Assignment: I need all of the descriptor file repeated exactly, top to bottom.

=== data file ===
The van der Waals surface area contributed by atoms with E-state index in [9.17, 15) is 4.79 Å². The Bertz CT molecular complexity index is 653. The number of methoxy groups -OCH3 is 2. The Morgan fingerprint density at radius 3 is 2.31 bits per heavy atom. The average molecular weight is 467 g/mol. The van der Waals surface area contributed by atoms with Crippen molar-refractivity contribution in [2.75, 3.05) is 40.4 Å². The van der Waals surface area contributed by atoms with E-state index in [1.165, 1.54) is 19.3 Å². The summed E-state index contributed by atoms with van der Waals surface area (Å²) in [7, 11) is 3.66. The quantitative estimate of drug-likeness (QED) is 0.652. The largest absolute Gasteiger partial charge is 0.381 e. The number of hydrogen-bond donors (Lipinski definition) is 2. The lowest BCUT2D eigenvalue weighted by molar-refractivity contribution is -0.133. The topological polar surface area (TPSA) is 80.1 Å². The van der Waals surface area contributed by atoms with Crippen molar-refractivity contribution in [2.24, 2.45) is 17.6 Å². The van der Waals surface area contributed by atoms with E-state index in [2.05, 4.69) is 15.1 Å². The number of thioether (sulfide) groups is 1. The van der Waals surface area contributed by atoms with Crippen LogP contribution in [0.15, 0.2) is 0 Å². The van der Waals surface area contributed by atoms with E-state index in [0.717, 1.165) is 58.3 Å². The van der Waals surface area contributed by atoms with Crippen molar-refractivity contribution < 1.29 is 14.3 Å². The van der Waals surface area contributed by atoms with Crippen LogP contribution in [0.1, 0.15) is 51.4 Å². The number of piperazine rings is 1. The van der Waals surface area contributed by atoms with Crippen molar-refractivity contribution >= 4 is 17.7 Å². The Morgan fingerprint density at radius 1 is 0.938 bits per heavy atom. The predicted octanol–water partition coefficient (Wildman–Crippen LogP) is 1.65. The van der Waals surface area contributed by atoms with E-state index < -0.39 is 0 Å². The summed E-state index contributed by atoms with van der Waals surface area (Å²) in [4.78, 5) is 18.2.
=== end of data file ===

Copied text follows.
The van der Waals surface area contributed by atoms with E-state index in [9.17, 15) is 4.79 Å². The Bertz CT molecular complexity index is 653. The number of methoxy groups -OCH3 is 2. The Morgan fingerprint density at radius 3 is 2.31 bits per heavy atom. The average molecular weight is 467 g/mol. The van der Waals surface area contributed by atoms with Crippen molar-refractivity contribution in [2.75, 3.05) is 40.4 Å². The van der Waals surface area contributed by atoms with E-state index in [1.165, 1.54) is 19.3 Å². The summed E-state index contributed by atoms with van der Waals surface area (Å²) in [7, 11) is 3.66. The quantitative estimate of drug-likeness (QED) is 0.652. The largest absolute Gasteiger partial charge is 0.381 e. The number of hydrogen-bond donors (Lipinski definition) is 2. The lowest BCUT2D eigenvalue weighted by molar-refractivity contribution is -0.133. The topological polar surface area (TPSA) is 80.1 Å². The van der Waals surface area contributed by atoms with Crippen molar-refractivity contribution in [2.24, 2.45) is 17.6 Å². The van der Waals surface area contributed by atoms with E-state index in [2.05, 4.69) is 15.1 Å². The number of thioether (sulfide) groups is 1. The van der Waals surface area contributed by atoms with Crippen LogP contribution in [0.15, 0.2) is 0 Å². The van der Waals surface area contributed by atoms with E-state index in [0.717, 1.165) is 58.3 Å². The van der Waals surface area contributed by atoms with Crippen molar-refractivity contribution < 1.29 is 14.3 Å². The van der Waals surface area contributed by atoms with Crippen LogP contribution in [0.1, 0.15) is 51.4 Å². The number of piperazine rings is 1. The van der Waals surface area contributed by atoms with Crippen molar-refractivity contribution >= 4 is 17.7 Å². The Morgan fingerprint density at radius 1 is 0.938 bits per heavy atom. The predicted octanol–water partition coefficient (Wildman–Crippen LogP) is 1.65. The van der Waals surface area contributed by atoms with E-state index < -0.39 is 0 Å². The summed E-state index contributed by atoms with van der Waals surface area (Å²) in [4.78, 5) is 18.2.